Academic journal article Journal of Business and Behavior Sciences

Do Mars and Venus Significantly Affect Rating Scales in Market Research?

Academic journal article Journal of Business and Behavior Sciences

Do Mars and Venus Significantly Affect Rating Scales in Market Research?

Article excerpt


Customer evaluations in marketing research often utilize questionnaires consisting of scaling questions but respondents are provided with little or no training regarding the construct of the scales or explanations about how points along the rating sequence differ. Yet, market researchers continually provide their clients with the resulting demographic segmentation data as if every subgroup approaches the scale with the same ratings skill sets and are, therefore, easily comparable. For instance, if two subgroups consistently differ in how they approach scaled questionnaires and define the points along the rating scale differently, one group may seemingly rate products or services higher than the other, which would result in a misinterpretation by the researchers and could result in an ineffective advertising, etc. The truth may be that these seemingly higher ratings and lower ratings are not significantly different.

One common segmented demographic marker is gender. Because companies do a great deal of targeting by gender, any input regarding gender bias in ratings would prove to be very rewarding to these organizations. Therefore, the purpose of this study is to determine any consistent pattem among consumer ratings by gender. It is not intended to provide any psychological, cognitive, or cultural understanding regarding gender differences in evaluations, if any such difference is determined. In order to address the issue, the authors first conducted a review of the existing literature, which will be presented first. Based upon the information uncovered, existing research articles were examined to test the hypothesis based on the Schmidt, et. al. study (2012) that women consistently tend to rate products and services more positively than men. These research articles presented are referred to in this document as "cases." These cases were then compared and contrasted in order to uncover any gender-based evaluative patterns.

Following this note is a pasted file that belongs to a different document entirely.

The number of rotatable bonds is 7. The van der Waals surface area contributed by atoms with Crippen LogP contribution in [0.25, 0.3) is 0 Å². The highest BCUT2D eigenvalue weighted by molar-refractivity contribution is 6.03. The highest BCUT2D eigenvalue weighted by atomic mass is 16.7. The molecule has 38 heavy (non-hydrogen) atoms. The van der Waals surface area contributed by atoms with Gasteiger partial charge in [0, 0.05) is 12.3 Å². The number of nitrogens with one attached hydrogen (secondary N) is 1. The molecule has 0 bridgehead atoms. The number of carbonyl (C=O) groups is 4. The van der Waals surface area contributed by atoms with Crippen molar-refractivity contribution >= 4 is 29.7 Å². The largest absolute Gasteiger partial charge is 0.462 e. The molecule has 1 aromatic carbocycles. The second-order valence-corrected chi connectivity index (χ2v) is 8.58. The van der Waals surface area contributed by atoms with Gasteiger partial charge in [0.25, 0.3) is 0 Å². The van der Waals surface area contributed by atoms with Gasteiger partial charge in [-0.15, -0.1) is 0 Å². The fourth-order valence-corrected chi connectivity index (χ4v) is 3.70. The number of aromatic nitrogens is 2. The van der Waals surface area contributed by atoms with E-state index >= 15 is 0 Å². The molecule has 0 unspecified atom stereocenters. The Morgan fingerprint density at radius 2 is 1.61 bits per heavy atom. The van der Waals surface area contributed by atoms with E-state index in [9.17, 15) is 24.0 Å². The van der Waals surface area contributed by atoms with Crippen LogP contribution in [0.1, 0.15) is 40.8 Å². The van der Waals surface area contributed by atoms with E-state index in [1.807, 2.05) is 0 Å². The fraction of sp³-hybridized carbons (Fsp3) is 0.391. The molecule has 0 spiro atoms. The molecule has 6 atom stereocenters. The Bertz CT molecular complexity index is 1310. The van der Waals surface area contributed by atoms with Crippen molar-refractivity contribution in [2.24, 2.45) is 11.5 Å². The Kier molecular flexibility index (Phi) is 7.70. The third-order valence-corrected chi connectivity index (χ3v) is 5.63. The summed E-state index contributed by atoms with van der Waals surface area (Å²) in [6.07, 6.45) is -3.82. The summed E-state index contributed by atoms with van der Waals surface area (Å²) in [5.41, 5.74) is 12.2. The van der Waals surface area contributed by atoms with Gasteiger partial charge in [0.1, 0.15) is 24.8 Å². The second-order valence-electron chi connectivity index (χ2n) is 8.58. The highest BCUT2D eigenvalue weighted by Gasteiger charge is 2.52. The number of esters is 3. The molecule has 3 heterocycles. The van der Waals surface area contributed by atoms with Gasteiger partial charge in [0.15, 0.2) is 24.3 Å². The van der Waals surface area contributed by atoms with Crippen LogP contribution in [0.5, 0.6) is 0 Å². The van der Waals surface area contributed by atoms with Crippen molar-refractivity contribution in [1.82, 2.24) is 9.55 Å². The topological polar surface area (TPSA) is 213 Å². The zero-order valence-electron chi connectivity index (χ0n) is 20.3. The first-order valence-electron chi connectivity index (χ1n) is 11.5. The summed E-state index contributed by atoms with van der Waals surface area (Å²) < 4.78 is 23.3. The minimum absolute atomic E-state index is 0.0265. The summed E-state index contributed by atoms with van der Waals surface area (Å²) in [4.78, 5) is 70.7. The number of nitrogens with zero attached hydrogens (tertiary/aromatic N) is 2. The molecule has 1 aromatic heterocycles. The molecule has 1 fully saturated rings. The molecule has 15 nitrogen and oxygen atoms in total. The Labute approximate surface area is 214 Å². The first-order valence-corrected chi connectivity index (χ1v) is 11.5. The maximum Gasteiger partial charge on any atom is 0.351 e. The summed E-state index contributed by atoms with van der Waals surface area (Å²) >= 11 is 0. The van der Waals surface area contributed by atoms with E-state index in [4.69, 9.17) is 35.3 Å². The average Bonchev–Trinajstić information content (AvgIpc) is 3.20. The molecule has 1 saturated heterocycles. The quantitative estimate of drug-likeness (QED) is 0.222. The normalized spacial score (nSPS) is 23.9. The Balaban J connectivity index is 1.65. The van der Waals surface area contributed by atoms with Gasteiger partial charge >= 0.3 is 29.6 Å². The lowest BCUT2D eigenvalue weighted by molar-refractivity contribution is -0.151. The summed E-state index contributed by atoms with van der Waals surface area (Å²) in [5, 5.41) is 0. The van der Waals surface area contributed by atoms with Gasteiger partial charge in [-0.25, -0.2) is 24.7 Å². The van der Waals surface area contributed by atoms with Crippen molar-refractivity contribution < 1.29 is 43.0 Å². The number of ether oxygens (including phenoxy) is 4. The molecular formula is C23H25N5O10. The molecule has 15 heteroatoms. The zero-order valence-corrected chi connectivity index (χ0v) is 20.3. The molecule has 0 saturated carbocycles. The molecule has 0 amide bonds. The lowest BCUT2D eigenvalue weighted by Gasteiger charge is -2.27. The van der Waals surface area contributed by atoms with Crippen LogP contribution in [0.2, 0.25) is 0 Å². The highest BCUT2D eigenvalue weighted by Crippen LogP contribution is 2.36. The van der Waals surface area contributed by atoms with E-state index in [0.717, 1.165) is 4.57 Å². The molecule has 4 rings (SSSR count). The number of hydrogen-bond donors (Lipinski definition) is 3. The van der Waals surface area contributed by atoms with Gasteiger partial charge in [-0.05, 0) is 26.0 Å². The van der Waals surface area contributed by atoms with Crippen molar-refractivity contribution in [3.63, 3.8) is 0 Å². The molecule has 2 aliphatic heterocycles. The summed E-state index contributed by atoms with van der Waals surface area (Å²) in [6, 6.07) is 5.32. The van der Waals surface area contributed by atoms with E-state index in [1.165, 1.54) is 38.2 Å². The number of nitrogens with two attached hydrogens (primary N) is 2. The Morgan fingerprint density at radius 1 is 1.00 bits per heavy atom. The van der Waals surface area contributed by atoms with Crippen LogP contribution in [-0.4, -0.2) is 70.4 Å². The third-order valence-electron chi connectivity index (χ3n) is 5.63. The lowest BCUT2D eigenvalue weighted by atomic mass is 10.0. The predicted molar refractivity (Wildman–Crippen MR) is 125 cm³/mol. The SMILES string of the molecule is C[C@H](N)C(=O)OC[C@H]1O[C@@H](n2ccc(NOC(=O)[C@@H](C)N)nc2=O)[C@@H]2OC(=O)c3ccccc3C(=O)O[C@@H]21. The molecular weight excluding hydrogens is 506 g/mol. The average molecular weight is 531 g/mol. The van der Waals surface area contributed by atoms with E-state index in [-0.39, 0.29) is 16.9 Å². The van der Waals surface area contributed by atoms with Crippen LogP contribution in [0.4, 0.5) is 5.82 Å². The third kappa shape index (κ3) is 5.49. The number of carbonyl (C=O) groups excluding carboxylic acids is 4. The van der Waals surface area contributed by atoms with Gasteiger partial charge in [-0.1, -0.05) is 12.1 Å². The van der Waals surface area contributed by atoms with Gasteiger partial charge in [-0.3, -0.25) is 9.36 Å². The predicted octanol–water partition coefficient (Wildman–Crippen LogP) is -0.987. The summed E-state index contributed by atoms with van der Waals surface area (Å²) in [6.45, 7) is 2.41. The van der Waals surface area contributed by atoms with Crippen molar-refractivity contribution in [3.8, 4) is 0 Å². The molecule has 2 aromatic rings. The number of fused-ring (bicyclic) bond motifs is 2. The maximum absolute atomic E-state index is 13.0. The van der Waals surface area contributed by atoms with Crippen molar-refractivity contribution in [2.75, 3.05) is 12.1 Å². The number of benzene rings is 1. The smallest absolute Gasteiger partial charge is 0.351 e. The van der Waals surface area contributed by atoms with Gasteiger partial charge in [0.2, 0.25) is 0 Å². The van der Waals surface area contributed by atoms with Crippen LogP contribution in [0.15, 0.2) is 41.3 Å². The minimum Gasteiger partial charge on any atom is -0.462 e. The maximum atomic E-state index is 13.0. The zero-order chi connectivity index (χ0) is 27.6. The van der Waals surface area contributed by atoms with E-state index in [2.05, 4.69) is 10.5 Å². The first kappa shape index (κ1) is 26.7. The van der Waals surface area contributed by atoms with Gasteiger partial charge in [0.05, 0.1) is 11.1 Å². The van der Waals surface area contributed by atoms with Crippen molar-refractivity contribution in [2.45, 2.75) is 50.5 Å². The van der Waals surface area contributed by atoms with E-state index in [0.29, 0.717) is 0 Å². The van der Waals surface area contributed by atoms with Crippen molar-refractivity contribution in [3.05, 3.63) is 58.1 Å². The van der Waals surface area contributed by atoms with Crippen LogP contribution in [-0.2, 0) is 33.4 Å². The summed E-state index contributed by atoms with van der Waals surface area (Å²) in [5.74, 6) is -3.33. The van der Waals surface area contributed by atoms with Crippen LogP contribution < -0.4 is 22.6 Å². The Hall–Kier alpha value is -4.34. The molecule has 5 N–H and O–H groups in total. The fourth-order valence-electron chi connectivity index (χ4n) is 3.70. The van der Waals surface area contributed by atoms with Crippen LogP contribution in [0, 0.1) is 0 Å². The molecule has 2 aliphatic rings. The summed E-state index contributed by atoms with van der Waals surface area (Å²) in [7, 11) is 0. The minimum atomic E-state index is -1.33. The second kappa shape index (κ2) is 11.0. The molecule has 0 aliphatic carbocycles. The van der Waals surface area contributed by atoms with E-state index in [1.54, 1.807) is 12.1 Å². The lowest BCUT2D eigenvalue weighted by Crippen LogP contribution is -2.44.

The use of demographics in social science research is important in understanding how different segments of the population behave in certain circumstances. When applied to consumer behavior research in particular, this nuanced understanding of demographic-based behavior is especially helpful during product and service evaluations, which assist businesses in improving and better positioning products and services for consumer consumption:

Demographic segmentation consists of dividing the market into groups on the basis of demographic variables such as age, sex, family size, family life cycle, income, occupation, education, religion, race, and nationality. Demographic variables are the most popular bases for distinguishing customer groups. One reason is that customer wants, preferences, and usage rates are often highly associated with demographic variables. Another is that demographic variables are easier to measure than most other types of variables. (Kotier, 1984, p. 255)

In order to be considered an effective unit of segmentation, a demographic must conform to four conditions: measurability, accessibility, substantiality, and actionability:

o Measurability, the degree to which the size and purchasing power of the segments can be measured.

o Accessibility, the degree to which the segments can be effectively reached and served.

o Substantiality, the degree to which the segments are large and/or profitable enough.

o Actionability, the degree to which effective programs can be formulated for attracting and serving the segments. (Kotier, 1984, pp. 264-265)

Interestingly, some demographics appear to be more popular with researchers than others. For instance, the influence of national origin onproduct/service evaluation has been a robust topic of study and evidence of its impact has been widely reported in the literature (Crotts & Erdman, 2000; Hsieh & Tsai, 2009; Seock & Lin, 2011; Tsang & Ap, 2007; Winsted, 1997). …

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